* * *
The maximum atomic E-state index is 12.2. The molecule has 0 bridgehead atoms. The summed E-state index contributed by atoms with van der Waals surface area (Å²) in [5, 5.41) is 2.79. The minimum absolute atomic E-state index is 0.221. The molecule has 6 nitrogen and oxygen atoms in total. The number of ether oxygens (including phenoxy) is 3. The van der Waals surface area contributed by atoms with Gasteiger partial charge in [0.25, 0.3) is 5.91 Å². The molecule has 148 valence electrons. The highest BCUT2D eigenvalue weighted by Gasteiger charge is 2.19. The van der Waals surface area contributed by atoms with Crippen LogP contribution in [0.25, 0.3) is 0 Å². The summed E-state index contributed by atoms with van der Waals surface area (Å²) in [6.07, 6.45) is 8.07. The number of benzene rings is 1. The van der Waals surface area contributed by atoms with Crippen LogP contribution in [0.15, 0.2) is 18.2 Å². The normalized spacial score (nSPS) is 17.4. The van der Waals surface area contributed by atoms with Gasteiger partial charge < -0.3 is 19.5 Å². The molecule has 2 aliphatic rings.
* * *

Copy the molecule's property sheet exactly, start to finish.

The maximum atomic E-state index is 12.2. The molecule has 0 bridgehead atoms. The summed E-state index contributed by atoms with van der Waals surface area (Å²) in [5, 5.41) is 2.79. The minimum absolute atomic E-state index is 0.221. The molecule has 6 nitrogen and oxygen atoms in total. The number of ether oxygens (including phenoxy) is 3. The van der Waals surface area contributed by atoms with Gasteiger partial charge in [0.25, 0.3) is 5.91 Å². The molecule has 148 valence electrons. The highest BCUT2D eigenvalue weighted by Gasteiger charge is 2.19. The van der Waals surface area contributed by atoms with Crippen LogP contribution in [0.25, 0.3) is 0 Å². The summed E-state index contributed by atoms with van der Waals surface area (Å²) in [6.07, 6.45) is 8.07. The number of benzene rings is 1. The van der Waals surface area contributed by atoms with Crippen LogP contribution in [0.15, 0.2) is 18.2 Å². The normalized spacial score (nSPS) is 17.4. The van der Waals surface area contributed by atoms with Gasteiger partial charge < -0.3 is 19.5 Å². The molecule has 2 aliphatic rings.